Terrorism in Canada

Terrorism in Canada is a list of terrorist acts committed in Canada. Some acts of terrorism are related to external events and nationalities. Others, such as the FLQ crisis in the 1960s, are related to internal tensions within the country.

Banned organizationsEdit

The Canadian Anti-Terrorism Act "provides measures for the Government of Canada to create a list of entities that: have knowingly carried out, attempted to carry out, participated in or facilitated a terrorist activity" or "knowingly acted on behalf of, at the direction of or in association with an entity that has knowingly carried out, attempted to carry out, participated in or facilitated a terrorist activity."[1] The Act specifically provides that "for the Governor in Council to establish by regulation a list on which, on the recommendation of the Minister of Public Safety, any entity may be placed."[1]

The government of Canada has banned more than 50 terrorist organizations.[2] These include Al Qaeda, the Armed Islamic Group, Euskadi Ta Askatasuna (ETA), Liberation Tigers of Tamil Eelam (LTTE), the International Sikh Youth Federation, the Palestine Liberation Front, the Popular Front for the Liberation of Palestine, the Popular Front for the Liberation of Palestine-General Command, Hamas, Palestinian Islamic Jihad, Hezbollah,[3] Kahane Chai, the Taliban, and Mujahedin e-Khalq.[4] In 2019, Combat 18 and Blood & Honour were the first neo-Nazi groups in Canada to be banned by the government.[5]

In April 2006, the Canadian government designated the Liberation Tigers of Tamil Eelam as a terrorist group.[6] In December 2006, the Canadian government expanded the federal ban of Hezbollah from the purely militant wing to all 16 sub-organizations.[7]



  • September 22, 1966 - A bazooka attack on the Cuban embassy in Ottawa, Ontario is made.
  • October 5, 1966 - Anti-Castro forces bomb the offices of the Cuban trade delegation in Ottawa.
  • May 31, 1967: A small bomb explodes at the Cuba Pavilion at Expo 67 in Montreal. The attack is attributed to Cuban Nationalist Action.
  • October 15, 1967: A bomb explodes at the offices of the native trade delegation in Montreal, Quebec.
  • May 29, 1969: A bomb is placed in the doorway of the Cuban consulate in Montreal, it fails to go off.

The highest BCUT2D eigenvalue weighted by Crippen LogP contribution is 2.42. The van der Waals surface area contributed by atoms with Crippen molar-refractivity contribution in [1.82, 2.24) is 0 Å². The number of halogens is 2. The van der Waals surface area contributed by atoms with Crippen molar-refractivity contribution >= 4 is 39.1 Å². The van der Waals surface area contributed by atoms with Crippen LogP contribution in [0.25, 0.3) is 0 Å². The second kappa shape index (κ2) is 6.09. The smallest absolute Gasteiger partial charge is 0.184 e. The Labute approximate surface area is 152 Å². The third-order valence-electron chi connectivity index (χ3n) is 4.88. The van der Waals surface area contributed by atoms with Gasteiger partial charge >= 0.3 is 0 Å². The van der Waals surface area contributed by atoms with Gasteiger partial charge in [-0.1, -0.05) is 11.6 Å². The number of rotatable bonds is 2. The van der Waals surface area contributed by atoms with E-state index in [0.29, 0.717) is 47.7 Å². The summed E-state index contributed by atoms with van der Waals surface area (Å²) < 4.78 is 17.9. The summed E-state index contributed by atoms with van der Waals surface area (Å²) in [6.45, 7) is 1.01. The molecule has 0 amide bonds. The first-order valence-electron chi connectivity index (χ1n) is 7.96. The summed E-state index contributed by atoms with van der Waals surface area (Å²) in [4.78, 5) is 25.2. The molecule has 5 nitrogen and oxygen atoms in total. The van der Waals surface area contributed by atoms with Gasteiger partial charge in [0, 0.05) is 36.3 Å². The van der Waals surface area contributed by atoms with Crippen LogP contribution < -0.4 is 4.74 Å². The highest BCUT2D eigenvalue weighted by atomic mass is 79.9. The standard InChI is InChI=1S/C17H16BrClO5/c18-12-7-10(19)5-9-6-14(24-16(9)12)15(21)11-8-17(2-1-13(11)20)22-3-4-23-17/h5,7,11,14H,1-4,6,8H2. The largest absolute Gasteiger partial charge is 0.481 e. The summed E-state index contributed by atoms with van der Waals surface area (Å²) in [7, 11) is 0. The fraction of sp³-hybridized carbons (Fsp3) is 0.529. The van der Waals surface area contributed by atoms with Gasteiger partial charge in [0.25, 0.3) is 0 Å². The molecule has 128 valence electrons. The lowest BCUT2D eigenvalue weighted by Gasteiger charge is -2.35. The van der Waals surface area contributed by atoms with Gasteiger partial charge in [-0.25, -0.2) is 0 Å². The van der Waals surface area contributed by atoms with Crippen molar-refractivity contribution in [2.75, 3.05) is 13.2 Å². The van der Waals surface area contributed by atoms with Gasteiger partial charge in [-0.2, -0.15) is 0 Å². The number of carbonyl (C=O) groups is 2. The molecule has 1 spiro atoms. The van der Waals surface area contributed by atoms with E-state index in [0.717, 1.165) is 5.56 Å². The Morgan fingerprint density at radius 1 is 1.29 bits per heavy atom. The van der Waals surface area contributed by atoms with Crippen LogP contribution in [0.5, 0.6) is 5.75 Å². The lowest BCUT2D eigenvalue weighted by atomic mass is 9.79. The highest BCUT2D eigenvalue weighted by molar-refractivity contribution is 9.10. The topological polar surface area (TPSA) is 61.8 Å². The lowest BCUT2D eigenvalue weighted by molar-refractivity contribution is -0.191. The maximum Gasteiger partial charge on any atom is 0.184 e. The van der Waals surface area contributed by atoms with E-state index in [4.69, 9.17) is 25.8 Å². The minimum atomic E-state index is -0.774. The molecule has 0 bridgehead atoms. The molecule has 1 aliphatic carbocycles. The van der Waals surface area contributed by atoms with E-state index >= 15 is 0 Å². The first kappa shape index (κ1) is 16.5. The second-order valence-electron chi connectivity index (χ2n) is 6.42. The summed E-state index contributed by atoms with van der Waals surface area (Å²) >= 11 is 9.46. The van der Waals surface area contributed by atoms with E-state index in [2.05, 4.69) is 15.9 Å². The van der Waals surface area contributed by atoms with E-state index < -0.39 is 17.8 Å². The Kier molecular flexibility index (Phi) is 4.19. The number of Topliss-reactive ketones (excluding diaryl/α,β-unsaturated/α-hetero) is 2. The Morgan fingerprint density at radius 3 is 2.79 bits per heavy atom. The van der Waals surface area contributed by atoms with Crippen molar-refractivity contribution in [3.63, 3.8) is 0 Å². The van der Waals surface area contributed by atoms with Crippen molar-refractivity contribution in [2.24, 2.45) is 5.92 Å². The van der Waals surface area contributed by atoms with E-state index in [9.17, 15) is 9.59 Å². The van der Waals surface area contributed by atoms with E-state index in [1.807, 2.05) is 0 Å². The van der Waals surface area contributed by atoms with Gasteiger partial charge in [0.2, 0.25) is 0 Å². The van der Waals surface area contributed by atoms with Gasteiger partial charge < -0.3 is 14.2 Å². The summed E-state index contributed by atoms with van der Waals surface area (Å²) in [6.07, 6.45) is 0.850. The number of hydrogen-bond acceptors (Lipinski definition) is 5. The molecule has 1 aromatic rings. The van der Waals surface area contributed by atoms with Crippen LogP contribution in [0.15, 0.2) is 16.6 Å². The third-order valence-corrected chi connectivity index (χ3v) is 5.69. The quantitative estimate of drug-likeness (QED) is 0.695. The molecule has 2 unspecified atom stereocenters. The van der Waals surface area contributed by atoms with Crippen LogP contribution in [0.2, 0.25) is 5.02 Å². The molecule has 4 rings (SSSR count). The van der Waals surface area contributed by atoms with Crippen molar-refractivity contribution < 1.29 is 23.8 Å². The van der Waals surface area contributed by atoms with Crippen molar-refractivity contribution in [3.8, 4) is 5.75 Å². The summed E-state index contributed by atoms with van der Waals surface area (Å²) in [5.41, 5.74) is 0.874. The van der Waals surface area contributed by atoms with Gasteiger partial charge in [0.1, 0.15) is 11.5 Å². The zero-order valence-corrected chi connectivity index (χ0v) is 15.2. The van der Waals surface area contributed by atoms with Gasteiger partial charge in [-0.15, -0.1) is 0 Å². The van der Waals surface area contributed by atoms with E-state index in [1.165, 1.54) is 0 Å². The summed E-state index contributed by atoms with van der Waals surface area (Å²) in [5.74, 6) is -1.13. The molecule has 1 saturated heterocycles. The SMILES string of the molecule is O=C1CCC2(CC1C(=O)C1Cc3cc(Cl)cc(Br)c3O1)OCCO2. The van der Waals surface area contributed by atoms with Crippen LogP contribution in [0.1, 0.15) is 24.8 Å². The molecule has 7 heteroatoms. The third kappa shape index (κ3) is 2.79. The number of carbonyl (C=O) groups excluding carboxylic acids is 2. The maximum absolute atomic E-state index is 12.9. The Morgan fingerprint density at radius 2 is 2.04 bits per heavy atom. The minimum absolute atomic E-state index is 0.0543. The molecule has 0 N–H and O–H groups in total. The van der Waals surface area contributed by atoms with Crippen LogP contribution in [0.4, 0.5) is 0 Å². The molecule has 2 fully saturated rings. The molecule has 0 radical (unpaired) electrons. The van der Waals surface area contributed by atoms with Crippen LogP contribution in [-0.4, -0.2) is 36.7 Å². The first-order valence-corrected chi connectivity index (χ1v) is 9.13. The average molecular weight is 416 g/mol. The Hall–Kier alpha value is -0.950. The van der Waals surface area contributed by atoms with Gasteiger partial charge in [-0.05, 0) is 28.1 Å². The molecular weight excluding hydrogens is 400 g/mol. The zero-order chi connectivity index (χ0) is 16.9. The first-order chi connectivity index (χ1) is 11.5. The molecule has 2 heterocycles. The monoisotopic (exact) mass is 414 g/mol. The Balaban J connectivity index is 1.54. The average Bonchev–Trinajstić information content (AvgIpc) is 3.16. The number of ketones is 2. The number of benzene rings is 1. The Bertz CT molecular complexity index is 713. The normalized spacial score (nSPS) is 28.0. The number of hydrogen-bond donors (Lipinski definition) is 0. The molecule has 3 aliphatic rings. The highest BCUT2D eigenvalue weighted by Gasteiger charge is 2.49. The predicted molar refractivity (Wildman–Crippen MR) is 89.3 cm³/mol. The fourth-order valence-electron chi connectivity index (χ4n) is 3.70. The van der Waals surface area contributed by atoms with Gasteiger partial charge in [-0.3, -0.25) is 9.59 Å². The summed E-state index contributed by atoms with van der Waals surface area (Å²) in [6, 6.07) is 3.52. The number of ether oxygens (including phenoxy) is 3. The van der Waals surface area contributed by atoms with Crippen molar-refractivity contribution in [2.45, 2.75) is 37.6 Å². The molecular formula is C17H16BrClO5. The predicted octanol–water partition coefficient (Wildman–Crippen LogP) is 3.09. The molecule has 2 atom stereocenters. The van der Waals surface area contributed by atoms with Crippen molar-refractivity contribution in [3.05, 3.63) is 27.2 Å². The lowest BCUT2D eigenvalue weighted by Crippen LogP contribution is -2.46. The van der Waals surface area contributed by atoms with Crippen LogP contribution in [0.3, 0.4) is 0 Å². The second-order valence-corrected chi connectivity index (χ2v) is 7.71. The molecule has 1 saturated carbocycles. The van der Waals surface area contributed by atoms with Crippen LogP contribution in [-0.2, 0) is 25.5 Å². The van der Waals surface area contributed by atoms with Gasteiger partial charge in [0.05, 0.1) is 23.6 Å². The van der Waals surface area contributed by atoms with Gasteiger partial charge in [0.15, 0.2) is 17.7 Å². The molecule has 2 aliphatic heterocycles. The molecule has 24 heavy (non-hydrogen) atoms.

• July 12, 1971: A small bomb goes off at the offices of the native trade delegation in Montreal, Quebec.
  • April 4, 1972: Cuban official Sergio Pérez Castillo is killed by an explosion at the Cuban consulate in Montreal, Quebec.
  • January 21, 1974: A bomb explodes at the Cuban embassy in Ottawa. It is attributed to Orlando Bosch.
  • September 22, 1976: An explosive device is thrown from a car at the Cuban consulate in Montreal.
  • January 14, 1980: A large explosion significantly damages the Cuban consulate in Montreal.


  • June 23, 1985 - Both the 1985 Narita International Airport bombing and the Air India flight 182 explosion are believed to have been carried out by Sikh extremists living in Canada.
    • Air India flight 182 leaving Montreal, Quebec's Mirabel International Airport is blown up mid-flight to London, England.
    • an explosion at Tokyo Narita International Airport killed two baggage handlers, and injured four. The bomb was intended for Air India Flight 301, with 177 passengers and crew on board, bound for Bangkok International Airport.
  • May 26, 1986 - An attempt is made in Vancouver, British Columbia to assassinate Malkiat Singh Sidhu, a cabinet minister in the Indian province of Punjab.
  • August 28, 1988 - Indo-Canadian Times editor Tara Singh Hayer is shot and partially paralyzed, probably due to his statements connected to the Flight 182 investigation.
    • November 18, 1998 - Hayer is assassinated.





Islamist extremismEdit

  • December 14, 1999 - Ahmed Ressam, known as the Millennium Bomber, was arrested upon entering the United States by a ferry from Victoria, British Columbia. He was smuggling explosives in his car from Canada as part of a plot to bomb the Los Angeles International Airport (LAX) on New Year's Eve 1999, as part of the foiled 2000 millennium attack plots.
  • 2006 - In the 2006 Ontario terrorism plot, Canadian counter-terrorism forces arrested 18 terrorists (dubbed the "Toronto 18") inspired by al-Qaeda. They were accused of planning to detonate truck bombs, to open fire in a crowded area, and to storm the Canadian Broadcasting Centre, the Canadian Parliament building, the Canadian Security Intelligence Service (CSIS) headquarters, and the parliamentary Peace Tower, to take hostages and to behead the Prime Minister and other leaders.
  • August 2010 - Misbahuddin Ahmed of Ottawa was arrested (later convicted in July 2014) of knowingly facilitating a terrorist activity and participation in the activities of a terrorist group.[11][12]
  • 2013 - Chiheb Esseghaier and Raed Jaser of Montreal and Toronto, respectively, charged as part of an alleged Al Qaeda plot to derail a New York to Toronto train on the Canadian side of the border. Alleged plot was not imminent.[citation needed] Canadian Muslims helped to foil the alleged plot.[13] The suspects said they were arrested based on their appearance.[14][15]